HERALD, W.Va. -- A half a century after serving in Vietnam, hundreds of veterans have a new reason to believe they may be dying from a silent bullet -- test results show some men may have been infected by a slow-killing parasite while fighting in the jungles of Southeast Asia.
We all like buying the latest and greatest tech toy. It’s fun to get new and novel features on a product that used to be boring and predictable; a draw of the original BeBox (amongst many) was a layer of “das blinkenlights” across the front. But sometimes, the latest feature is not always the greatest feature. And sometimes, some things should not be on the Internet at all. For readers concerned with privacy, or who simply do not want to introduce additional hassle into their tech maintenance routine, we introduce the first entry in our series called “Please don’t buy this.” Today’s feature: smart locks.
Shoppers familiar with the Cyber Monday circus know they’re stepping into the lion’s den. The Internet has always been a lawless place, but it becomes particularly rough during the holiday shopping season.
When you plan a trip, you need to know where you are starting from. A map will give you a bird's eye view so you can see where to go. If you are going to manage your health, the HealtheLiving Assessment (HLA) can give you that starting point.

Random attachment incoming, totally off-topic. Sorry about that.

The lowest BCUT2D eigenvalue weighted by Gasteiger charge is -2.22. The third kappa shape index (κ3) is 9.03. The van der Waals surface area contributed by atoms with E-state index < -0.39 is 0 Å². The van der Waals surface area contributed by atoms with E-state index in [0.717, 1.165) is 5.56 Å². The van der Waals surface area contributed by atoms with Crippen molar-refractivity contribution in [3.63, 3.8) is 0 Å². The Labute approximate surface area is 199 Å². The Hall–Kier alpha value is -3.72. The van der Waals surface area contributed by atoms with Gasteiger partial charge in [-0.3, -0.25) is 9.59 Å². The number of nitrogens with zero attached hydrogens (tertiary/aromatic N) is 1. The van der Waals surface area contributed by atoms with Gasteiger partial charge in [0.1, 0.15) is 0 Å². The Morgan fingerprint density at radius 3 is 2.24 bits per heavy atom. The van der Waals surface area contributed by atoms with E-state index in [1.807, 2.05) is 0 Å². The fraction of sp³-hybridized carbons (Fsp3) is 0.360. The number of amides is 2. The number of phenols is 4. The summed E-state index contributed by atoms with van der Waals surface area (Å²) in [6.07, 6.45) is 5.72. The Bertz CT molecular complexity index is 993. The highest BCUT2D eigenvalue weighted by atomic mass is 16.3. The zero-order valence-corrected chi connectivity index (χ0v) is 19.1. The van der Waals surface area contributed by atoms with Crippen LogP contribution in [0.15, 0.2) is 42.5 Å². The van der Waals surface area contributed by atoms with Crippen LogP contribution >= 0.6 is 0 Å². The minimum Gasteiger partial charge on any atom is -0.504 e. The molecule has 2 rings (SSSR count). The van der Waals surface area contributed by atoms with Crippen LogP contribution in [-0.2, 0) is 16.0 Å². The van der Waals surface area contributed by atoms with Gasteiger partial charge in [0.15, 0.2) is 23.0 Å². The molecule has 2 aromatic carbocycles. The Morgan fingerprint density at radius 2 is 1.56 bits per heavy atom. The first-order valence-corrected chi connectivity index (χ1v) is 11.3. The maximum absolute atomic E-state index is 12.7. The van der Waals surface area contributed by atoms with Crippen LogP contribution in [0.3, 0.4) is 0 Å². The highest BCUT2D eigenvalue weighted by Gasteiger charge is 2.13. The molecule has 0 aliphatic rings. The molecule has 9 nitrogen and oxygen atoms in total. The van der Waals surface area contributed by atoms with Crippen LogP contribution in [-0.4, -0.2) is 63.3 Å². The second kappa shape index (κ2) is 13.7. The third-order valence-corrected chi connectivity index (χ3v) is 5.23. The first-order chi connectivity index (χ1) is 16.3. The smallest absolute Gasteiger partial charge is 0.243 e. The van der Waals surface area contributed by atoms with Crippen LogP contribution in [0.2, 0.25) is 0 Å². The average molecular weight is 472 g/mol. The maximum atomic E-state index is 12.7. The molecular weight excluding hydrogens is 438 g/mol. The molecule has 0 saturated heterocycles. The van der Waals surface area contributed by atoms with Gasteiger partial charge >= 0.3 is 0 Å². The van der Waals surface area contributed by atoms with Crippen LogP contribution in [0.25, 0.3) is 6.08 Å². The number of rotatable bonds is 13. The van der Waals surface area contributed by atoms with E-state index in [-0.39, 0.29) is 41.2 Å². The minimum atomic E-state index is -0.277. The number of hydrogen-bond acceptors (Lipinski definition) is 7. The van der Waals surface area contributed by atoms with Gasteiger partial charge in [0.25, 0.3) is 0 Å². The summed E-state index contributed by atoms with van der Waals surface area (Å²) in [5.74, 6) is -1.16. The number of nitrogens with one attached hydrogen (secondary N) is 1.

Flu season arrives with the cold weather. As we get ready for the holidays, when you'll be surrounded by family and friends, it's a good time to get a flu vaccination.
For many Americans, including some Veterans, there are times when money is a little tight. It may be because of illness or injury causing time away from work, surprise expenses (like a costly car repair), holiday bills, or many other valid reasons.
The Congressional Medal of Honor Society announces that Captain Thomas J. Hudner, Jr., Medal of Honor recipient, passed away Monday morning, November 13, 2017, in Concord, Massachusetts, at the age of 93.
The Department of Veterans Affairs has an image problem. Recently the VA has been vilified because its backlog of cases has grown to mindboggling levels. By July 2013, more than 600,000 veterans had been waiting more than 125 days, some of them for more than two years, to get the help they needed. And while it’s no news flash that bureaucratic gears grind slowly (a problem, in this case, exacerbated by long-outdated computer processing systems), Peter Sills says there’s a lesser-known reason for the backlog: decades’ worth of government refusal to do the right thing.
This Holiday Season, we are Thankful for paperless care coordination of electronic health records between the Department of Veterans Affair’ (VA) and your participating community care providers! By electronically sharing your record with participating providers through the Veterans Health Information Exchange (VHIE), your participating community care providers can better manage your care, so you and your family will not need to request and carry paper medical records from one health care provider to another.
INDIANAPOLIS, Ind. — A local veteran is fighting to get disability benefits for vets exposed to Agent Orange.